Josh Levin profiles Linda Taylor, the real-life Chicago “welfare queen” who inspired Ronald Reagan’s infamous invective:
It’s impossible to define the exact scope of welfare fraud in America then or now. A 1983 publication sponsored by the Department of Justice, for example, estimated annual Aid to Families With Dependent Children overpayments at between $376 million and $3.2 billion—not exactly a precise range. What’s clear, though, is that Linda Taylor’s larger-than-life example created an indelible, inaccurate impression of public aid recipients.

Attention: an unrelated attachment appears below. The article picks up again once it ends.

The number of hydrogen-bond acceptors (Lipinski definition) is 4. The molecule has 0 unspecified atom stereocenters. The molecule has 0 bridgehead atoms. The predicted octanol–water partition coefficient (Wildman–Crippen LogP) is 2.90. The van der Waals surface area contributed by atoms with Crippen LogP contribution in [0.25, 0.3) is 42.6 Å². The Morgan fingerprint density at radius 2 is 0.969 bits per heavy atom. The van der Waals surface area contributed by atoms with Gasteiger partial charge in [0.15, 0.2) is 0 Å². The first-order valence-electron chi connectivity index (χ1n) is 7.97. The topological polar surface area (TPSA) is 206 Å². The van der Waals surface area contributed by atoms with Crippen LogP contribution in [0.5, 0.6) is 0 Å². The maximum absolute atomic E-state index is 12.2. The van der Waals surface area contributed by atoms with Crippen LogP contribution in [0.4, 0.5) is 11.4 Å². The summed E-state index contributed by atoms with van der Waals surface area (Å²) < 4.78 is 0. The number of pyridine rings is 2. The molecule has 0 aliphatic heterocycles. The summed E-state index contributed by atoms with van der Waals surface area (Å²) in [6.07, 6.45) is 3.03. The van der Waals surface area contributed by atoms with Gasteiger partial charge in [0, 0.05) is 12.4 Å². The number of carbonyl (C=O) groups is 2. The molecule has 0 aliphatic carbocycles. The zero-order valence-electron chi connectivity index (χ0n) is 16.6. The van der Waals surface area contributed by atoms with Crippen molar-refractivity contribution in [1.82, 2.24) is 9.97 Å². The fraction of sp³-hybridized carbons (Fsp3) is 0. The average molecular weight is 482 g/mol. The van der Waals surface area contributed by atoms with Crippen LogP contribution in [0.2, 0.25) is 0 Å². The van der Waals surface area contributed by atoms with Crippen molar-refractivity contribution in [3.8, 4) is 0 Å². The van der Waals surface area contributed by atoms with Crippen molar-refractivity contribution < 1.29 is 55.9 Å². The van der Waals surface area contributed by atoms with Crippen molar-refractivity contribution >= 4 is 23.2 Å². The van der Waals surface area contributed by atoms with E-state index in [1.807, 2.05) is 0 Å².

The plural of anecdote is not data. The plural of the craziest anecdote you’ve ever heard is definitely not data. And yet, the story of the welfare queen instantly infected the policy debate over welfare reform. Sociologist Richard M. Coughlin notes that in 1979, AFDC families had a median of just 2.1 children and a very low standard of living compared to the average American. In 2013, Bureau of…
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